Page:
In a competitive real estate market where demand outpaces inventory, the seller gets to call the shots. Sellers have the knowledge that they can name almost any price and still receive multiple offers. This places buyers in the position of trying to get their offer to stand out from those of other bidders. The following tips will give you a leg up if you should find yourself in a bidding war.
Write a Letter:
Letting the seller get to know a little about you and your family can increase your chances of having your offer accepted. Even though they are moving, most sellers still love the home and want to know that it will be well-cared for by the next family. Writing a personal letter letting the seller know why you love the home and feel that it is perfect for your family may put your offer on top.
Be Flexible Regarding Inspections:
In a multi-offer situation, it may help to shorten your inspection time. This will show that you are motivated and willing to work with the seller for an expedited closing. You can also agree to an “as is” inspection. This allows you to find out about the condition of the property, and the seller will not be forced to pay for a long list of costly repairs. You then have the choice of accepting the house and paying for the repairs or walking away.
Be Willing to Adjust the Closing Date:
Closing dates are typically agreed upon by both the buyer and the seller. You may gain favor with the seller if you agree to adjust the timetable to meet their needs for either an expedited or delayed closing. Of course, you need to be able to handle the financial implications of such an arrangement, including the possibility of having to pay two mortgages if you end up closing before your current home sells.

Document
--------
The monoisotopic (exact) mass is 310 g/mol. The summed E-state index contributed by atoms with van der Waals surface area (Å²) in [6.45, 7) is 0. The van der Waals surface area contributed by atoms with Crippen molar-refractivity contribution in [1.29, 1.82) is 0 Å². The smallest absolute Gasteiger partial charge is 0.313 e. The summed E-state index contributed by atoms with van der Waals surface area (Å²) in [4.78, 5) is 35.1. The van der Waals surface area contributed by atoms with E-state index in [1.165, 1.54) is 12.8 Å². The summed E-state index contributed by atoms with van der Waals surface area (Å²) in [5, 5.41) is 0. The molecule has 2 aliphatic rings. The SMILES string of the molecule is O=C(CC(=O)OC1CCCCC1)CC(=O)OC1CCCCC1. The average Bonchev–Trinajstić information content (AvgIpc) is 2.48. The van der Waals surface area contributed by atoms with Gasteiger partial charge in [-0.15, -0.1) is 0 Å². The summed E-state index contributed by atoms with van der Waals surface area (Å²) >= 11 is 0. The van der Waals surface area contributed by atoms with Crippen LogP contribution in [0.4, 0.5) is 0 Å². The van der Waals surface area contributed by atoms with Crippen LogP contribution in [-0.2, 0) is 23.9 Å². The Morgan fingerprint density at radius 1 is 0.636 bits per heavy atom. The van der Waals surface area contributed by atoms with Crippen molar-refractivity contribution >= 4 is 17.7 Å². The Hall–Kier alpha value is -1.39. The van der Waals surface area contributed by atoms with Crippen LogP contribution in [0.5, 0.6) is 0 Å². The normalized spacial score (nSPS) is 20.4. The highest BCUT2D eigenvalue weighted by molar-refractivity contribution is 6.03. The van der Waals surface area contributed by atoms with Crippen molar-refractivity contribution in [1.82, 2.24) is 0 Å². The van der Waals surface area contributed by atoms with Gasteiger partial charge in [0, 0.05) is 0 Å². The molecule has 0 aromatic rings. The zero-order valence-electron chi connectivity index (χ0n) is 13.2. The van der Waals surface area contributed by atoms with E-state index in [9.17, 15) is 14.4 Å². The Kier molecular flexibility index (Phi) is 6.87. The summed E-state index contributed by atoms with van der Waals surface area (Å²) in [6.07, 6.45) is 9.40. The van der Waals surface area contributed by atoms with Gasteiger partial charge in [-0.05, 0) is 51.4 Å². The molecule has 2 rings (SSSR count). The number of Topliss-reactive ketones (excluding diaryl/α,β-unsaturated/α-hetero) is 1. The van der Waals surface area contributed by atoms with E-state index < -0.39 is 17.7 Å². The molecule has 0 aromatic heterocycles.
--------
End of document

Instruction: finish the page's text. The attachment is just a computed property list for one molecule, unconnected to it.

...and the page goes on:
Make Your Offer Non-contingent:
The majority of home offers are contingent on appraisal and financing, which allows the buyer to receive a refund of their deposit if their financing falls through or the appraisal is below the purchase price. By waiving these conditions, you put yourself on an equal footing with cash offers. If you choose this approach, you should make sure that you have already been completely approved for the mortgage and have enough funds on hand to make up the difference if the appraisal should fall short of the purchase price.
Add an Escalation Clause:
Many buyers expect an opportunity to counteroffer and tend to save their best and final offer until the end. In a multi-offer situation, the seller may accept the highest offer and reject the others without any attempt at negotiation. An escalation clause automatically increases your offer by a specified amount over a competing offer up to a pre-determined amount. This lets the seller know that you are willing to pay more but not more than is necessary to win the contract.
A preapproval lender from a mortgage lender shows that you have already submitted the necessary documentation to qualify for the loan. This helps alleviate any fears on the part of the seller that the offer may fall through at the last minute because of a lack of financing.
Finally, trust your realtor. They can give you valuable insight into the market value of a property and the possible motivations of the seller.
How May I Contact You?
Thank you for taking the time to complete this questionnaire. I will be in touch with you.